City business booms

Shack Shack was one of a number of businesses brought to New Haven by University Prop- erties, the Yale-run company that manages much of the real estate near campus.
Shack Shack was one of a number of businesses brought to New Haven by University Prop- erties, the Yale-run company that manages much of the real estate near campus. Photo by Anna-Sophie Harling.

New Haven residents can now step out of the city’s ninth square and into what is billed as a “little French Quarter bistro” in the form of Yolande’s Bistro and Creperie.

The new eatery is one of about 53 businesses that opened in the city in 2012, according to a working draft prepared by the Office of Economic Development and presented to the Development Commission on Jan. 8. Officials with the city and University Properties, the Yale-run company that owns and manages much of the real estate near campus, said they find the number of new businesses — a jump from 2011’s 38 new businesses — -encouraging and a testament to their work.

“We are seeing a positive trend here in the city due to the continuing growth and competitive strengths in our core economic base of health care, life science, education and advanced manufacturing companies,” City Hall Deputy Economic Development Administrator Michael Piscitelli said.

University Properties, which seeks to mix local tenants with national companies in its properties, brought in many of the new businesses that opened in the past year, including Tomatillo, Shake Shack and Alex and Ani. Since students are only on campus for about eight months, the Shops at Yale also rely on national chains that can draw nonstudent business to New Haven.

“From University Properties’ point of view, the more savvy small retailers that spring up and prosper in New Haven, the better — they give New Haven its unique flavor,” said UP Director Abigail Rider. “We are especially pleased when we can recruit national tenants like Urban Outfitters, Gant and Jack Wills who tend to avoid malls, making us that much more unique and thus more attractive to shoppers in the 40-mile circle around New Haven who support the businesses when school is not in session.”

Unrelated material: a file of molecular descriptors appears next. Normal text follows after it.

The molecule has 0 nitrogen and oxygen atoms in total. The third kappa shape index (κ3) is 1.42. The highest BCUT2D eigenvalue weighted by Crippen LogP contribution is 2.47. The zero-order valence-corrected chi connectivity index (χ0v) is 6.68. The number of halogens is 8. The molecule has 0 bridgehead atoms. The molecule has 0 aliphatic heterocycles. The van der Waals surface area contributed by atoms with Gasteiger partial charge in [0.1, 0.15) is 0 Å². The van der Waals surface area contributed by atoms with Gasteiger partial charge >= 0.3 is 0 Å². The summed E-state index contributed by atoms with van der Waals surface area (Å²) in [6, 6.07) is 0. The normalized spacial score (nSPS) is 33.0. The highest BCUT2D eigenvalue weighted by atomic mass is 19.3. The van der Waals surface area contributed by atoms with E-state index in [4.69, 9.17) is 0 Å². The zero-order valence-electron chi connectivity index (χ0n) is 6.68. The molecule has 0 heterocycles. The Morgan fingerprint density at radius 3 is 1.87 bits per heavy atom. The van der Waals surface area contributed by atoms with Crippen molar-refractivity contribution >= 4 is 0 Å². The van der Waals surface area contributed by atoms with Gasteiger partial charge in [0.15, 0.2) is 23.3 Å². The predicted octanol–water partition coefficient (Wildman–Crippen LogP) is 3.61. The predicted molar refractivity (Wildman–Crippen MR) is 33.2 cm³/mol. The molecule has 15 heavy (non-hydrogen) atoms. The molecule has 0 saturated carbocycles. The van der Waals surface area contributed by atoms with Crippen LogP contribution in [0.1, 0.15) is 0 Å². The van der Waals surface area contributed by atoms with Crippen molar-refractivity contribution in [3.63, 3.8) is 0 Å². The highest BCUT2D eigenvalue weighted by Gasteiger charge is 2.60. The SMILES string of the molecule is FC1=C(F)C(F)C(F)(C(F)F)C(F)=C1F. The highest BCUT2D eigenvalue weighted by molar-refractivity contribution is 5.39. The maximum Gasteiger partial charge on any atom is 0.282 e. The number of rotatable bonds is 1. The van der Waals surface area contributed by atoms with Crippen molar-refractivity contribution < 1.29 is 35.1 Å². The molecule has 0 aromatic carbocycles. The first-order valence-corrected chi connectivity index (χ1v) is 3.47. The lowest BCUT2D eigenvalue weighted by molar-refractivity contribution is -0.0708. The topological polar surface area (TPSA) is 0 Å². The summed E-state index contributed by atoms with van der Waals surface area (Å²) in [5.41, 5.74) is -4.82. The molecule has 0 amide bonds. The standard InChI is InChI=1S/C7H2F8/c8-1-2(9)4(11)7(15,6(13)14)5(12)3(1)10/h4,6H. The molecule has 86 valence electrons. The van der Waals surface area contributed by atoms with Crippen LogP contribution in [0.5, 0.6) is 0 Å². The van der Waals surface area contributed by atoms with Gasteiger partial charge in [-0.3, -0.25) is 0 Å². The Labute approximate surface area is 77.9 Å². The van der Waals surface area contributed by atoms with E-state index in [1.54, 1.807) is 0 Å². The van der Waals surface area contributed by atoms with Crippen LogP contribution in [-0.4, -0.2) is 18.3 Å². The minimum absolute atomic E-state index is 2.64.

In addition to drawing retailers to nearby properties, Yale also plays a prominent role in drawing business to New Haven beyond the boundaries of University-owned property. Piscitelli cited pharmaceutical company Alexion’s decision to return to New Haven in 2015 as evidence of Yale’s ability to attract technology-based businesses to the city.

Chairigami founder and CEO Zachary Rotholz ’11 said New Haven is an ideal location for a business, due to the sophisticated, intellectual audience and numerous travelers that the city and University draw each year.

The city’s image has an “association with Yale,” which Rotholz said was “huge” for a retail store and has helped him develop a national and international consumer base. The new businesses opening in New Haven have helped Chairigami win business furnishing in their offices.

The growth of the economic base has helped to foster strength in the residential market and a vibrant downtown, according to Piscitelli. Yolande Lacan, who owns Yolande’s Bistro and Creperie, said much of her business is due to that base.

“I’m just getting known out there. I’ve started to do cater-out business with some of the Yale medical offices, [a] couple of holiday events, [and I’m] starting to see some of the professors,” Lacan said.

Both Lacan and Rotholz credited numerous organizations dedicated to supporting new business owners, both Yale- and city-based, with helping them and other new entrepreneurs succeed. The Yale Entrepreneurial Initiative, the Yale Office of New Haven and State Affairs and the New Haven Economic Development Commission were all instrumental in Rotholz’s success, he said.

Lacan said her principal support came from the Grove, a nonprofit social enterprise that helps people, organizations and businesses identify and reach their goals. She said that her neighboring business owners have also been helpful, championing the success of businesses around them in addition to that of their own business.

“I’m enjoying having that community looking to move forward and be successful,” she said. “We all help each other out, there’s plenty of business out there for all of us.”

Twenty-nine of the 53 businesses that were reported as opening in the Office of Economic Development’s working draft were located downtown.

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